A follow up survey of break and lunch times in schools

Most primary and secondary schools have a recreational break and these lunch and break times are a significant part of the school day. Two previous surveys conducted by Professor Peter Blatchford and Dr Ed Baines found that school break-times had reduced since 1990. Since then, there are signs of further changes to the nature and length of break times, as well as to school systems and children's lives outside school. However, there is little up-to-date and systematic information about the nature and organisation of break times and children's social lives.

This new project comprises a follow-up survey of break and lunch times in primary and secondary schools. It will focus on their timing and duration, supervision arrangements, changes to school grounds, rules for pupil movement during break times, views on pupil behaviour at break times, break time management, and the perceived value and function of these times. Combined with the previous surveys, it will provide an analysis of trends in break and lunch times over 26 years.

In Phase 1 of the new project, the researchers will conduct a national survey of schools, focusing on their arrangements for break and lunch times and their provision of social-educational opportunities during these times and outside of school hours. In Phase 2 they will carry out case studies of schools to explore different break and lunch time arrangements. They will also conduct a survey of children and young people to examine their social life in and outside of school.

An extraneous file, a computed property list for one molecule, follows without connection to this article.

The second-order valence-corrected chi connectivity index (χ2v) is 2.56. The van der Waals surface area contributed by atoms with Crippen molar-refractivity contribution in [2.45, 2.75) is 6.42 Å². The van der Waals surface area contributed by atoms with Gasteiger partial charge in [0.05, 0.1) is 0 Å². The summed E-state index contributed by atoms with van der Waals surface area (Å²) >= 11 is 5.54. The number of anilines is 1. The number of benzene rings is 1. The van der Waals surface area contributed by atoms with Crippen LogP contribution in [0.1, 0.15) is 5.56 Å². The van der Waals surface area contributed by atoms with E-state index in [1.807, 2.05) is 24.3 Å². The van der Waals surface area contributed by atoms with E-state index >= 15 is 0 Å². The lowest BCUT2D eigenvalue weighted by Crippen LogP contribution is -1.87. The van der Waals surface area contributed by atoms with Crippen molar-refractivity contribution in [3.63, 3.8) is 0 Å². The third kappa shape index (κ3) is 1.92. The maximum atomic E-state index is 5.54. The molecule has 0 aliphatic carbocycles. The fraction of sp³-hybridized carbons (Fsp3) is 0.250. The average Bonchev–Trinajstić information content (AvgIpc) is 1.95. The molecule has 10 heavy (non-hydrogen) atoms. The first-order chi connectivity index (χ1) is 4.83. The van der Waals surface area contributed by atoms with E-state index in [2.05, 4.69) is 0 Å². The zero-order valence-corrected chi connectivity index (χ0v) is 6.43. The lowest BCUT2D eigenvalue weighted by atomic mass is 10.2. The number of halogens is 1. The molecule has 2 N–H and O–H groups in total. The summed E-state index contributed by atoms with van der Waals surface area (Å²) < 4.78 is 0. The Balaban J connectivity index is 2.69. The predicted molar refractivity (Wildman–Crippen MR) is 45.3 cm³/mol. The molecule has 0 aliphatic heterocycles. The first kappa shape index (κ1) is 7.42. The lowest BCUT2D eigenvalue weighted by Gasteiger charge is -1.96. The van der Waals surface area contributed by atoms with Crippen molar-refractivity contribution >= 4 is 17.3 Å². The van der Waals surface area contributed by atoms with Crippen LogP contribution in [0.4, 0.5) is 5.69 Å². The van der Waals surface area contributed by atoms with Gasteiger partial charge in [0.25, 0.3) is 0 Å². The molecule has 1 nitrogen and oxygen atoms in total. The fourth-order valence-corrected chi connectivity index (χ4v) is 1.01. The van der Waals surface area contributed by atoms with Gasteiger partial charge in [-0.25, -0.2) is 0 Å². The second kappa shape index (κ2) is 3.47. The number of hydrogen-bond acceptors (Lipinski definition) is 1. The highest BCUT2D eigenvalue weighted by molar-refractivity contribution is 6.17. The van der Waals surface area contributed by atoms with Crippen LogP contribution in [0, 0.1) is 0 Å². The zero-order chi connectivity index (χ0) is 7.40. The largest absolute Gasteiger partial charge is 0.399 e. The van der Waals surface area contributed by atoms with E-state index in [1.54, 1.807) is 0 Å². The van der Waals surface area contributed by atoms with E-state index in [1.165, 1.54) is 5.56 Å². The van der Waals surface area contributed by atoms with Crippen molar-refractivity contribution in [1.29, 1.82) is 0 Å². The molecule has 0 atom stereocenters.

The project's findings will contribute to policy and debate about the role and function of break times in school and in children's social lives.

Project details



Dr Ed Baines and Professor Peter Blatchford

Department of Psychology and Human Development, UCL Institute of Education

Grant amount and duration:


September 2016 - February 2019



School break and lunch times and young people's social lives: a follow-up national study, Ed Baines and Peter Blatchford, May 2019

Research briefing

Executive summary

Full report